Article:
Rambus Technology: 16 Bit Vs. 32 Bit
There's no end to the confusion: Rambus has introduced RIMM 4200, a marketing label that has nothing behind it but the bandwidth of PC1066 memory. To be exact, the bandwidth of the new 32 bit module is 4.2 GB/s. Dual-channel operation, as with the 16 bit modules, is no longer required. Basically, the new 32 bit technology is the fusion of two modules to form a single module. An advantage in speed is therefore not the point.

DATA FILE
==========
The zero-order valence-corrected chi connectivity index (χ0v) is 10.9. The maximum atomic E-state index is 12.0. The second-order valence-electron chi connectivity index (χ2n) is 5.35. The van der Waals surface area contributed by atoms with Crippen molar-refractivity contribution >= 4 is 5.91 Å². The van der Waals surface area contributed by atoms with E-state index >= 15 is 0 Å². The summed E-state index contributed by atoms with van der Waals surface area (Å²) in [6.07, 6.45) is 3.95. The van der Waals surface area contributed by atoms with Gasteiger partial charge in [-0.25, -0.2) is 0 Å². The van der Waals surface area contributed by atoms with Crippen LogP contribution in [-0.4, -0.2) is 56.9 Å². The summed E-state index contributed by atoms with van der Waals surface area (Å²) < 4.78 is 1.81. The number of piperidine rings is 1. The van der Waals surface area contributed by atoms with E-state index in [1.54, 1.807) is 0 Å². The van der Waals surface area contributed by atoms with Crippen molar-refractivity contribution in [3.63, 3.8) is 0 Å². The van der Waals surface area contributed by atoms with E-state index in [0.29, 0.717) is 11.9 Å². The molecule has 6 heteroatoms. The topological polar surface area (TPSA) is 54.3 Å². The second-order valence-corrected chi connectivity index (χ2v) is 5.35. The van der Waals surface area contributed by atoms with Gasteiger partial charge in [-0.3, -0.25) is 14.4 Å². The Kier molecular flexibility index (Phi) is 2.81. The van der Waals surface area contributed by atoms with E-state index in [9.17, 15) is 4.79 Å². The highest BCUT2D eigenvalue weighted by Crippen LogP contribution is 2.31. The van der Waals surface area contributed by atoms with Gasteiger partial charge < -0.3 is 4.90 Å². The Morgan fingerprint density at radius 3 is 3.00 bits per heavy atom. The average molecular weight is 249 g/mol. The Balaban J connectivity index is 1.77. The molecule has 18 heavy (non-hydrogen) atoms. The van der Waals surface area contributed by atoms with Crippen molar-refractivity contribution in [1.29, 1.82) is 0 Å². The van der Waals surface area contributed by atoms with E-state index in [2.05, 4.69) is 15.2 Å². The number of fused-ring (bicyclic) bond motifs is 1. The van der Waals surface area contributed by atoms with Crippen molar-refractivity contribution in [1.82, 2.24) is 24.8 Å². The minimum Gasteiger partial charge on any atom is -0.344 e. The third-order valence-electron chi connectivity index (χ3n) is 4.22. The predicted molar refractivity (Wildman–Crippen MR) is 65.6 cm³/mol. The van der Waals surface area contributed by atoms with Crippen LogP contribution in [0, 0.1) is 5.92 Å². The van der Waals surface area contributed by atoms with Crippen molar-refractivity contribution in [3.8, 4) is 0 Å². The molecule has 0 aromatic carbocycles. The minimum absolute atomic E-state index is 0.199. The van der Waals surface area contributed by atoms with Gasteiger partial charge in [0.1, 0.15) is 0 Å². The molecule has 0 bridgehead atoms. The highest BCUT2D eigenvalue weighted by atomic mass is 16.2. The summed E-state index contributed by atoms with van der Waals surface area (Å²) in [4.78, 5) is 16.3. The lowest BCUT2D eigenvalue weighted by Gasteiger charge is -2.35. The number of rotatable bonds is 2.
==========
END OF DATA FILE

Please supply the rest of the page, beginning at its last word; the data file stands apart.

The following illustrations show how the signals are transmitted with the two Rambus technologies. With the 16 bit interface, the terminators are positioned at the end of the bus on the motherboard. With the 32 bit version, however, the same terminators are on the memory module. The result of this is that the motherboard manufacturer saves on the cost for one channel, since the resistors are positioned on the C-RIMM of the second channel.
Signalling and terminators with the 16 bit Rambus interface.
Signalling and terminators with the 32 bit Rambus interface.